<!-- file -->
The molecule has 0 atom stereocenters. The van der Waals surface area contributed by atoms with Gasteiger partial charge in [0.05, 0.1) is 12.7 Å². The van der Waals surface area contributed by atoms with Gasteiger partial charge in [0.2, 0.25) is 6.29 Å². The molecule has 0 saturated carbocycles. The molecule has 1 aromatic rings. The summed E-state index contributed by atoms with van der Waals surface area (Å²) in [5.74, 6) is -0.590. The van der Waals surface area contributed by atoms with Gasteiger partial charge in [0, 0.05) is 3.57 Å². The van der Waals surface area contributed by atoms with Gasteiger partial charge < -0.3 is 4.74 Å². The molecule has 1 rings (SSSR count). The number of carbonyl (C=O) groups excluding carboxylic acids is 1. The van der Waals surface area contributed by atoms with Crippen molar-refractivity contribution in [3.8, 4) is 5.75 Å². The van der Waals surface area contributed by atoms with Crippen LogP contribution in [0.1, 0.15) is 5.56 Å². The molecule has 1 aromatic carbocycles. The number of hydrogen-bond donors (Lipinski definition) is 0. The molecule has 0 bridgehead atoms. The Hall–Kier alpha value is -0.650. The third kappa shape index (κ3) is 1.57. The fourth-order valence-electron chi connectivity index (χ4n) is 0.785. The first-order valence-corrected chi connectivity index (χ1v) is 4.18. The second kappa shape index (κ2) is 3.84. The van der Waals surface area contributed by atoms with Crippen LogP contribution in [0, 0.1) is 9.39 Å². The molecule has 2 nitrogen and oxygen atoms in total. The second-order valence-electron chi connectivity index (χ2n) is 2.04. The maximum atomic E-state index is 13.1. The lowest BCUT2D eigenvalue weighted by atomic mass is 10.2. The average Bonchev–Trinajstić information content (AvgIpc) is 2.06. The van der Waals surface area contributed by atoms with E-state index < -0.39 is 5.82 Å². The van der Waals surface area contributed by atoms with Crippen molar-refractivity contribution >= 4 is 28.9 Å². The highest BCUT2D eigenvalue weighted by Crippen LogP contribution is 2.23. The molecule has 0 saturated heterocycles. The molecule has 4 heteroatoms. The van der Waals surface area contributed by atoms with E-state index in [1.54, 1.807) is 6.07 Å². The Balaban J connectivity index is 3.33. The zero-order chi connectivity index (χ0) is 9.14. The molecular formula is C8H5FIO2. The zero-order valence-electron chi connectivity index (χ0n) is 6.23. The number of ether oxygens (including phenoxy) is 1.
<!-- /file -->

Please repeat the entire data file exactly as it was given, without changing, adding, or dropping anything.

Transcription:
The molecule has 0 atom stereocenters. The van der Waals surface area contributed by atoms with Gasteiger partial charge in [0.05, 0.1) is 12.7 Å². The van der Waals surface area contributed by atoms with Gasteiger partial charge in [0.2, 0.25) is 6.29 Å². The molecule has 0 saturated carbocycles. The molecule has 1 aromatic rings. The summed E-state index contributed by atoms with van der Waals surface area (Å²) in [5.74, 6) is -0.590. The van der Waals surface area contributed by atoms with Gasteiger partial charge in [0, 0.05) is 3.57 Å². The van der Waals surface area contributed by atoms with Gasteiger partial charge < -0.3 is 4.74 Å². The molecule has 1 rings (SSSR count). The number of carbonyl (C=O) groups excluding carboxylic acids is 1. The van der Waals surface area contributed by atoms with Crippen molar-refractivity contribution in [3.8, 4) is 5.75 Å². The van der Waals surface area contributed by atoms with Crippen LogP contribution in [0.1, 0.15) is 5.56 Å². The molecule has 1 aromatic carbocycles. The number of hydrogen-bond donors (Lipinski definition) is 0. The molecule has 0 bridgehead atoms. The Hall–Kier alpha value is -0.650. The third kappa shape index (κ3) is 1.57. The fourth-order valence-electron chi connectivity index (χ4n) is 0.785. The first-order valence-corrected chi connectivity index (χ1v) is 4.18. The second kappa shape index (κ2) is 3.84. The van der Waals surface area contributed by atoms with Crippen LogP contribution in [0, 0.1) is 9.39 Å². The molecule has 2 nitrogen and oxygen atoms in total. The second-order valence-electron chi connectivity index (χ2n) is 2.04. The maximum atomic E-state index is 13.1. The lowest BCUT2D eigenvalue weighted by atomic mass is 10.2. The average Bonchev–Trinajstić information content (AvgIpc) is 2.06. The van der Waals surface area contributed by atoms with E-state index < -0.39 is 5.82 Å². The van der Waals surface area contributed by atoms with Crippen molar-refractivity contribution >= 4 is 28.9 Å². The highest BCUT2D eigenvalue weighted by Crippen LogP contribution is 2.23. The molecule has 0 saturated heterocycles. The molecule has 4 heteroatoms. The van der Waals surface area contributed by atoms with E-state index in [1.54, 1.807) is 6.07 Å². The Balaban J connectivity index is 3.33. The zero-order chi connectivity index (χ0) is 9.14. The molecular formula is C8H5FIO2. The zero-order valence-electron chi connectivity index (χ0n) is 6.23. The number of ether oxygens (including phenoxy) is 1.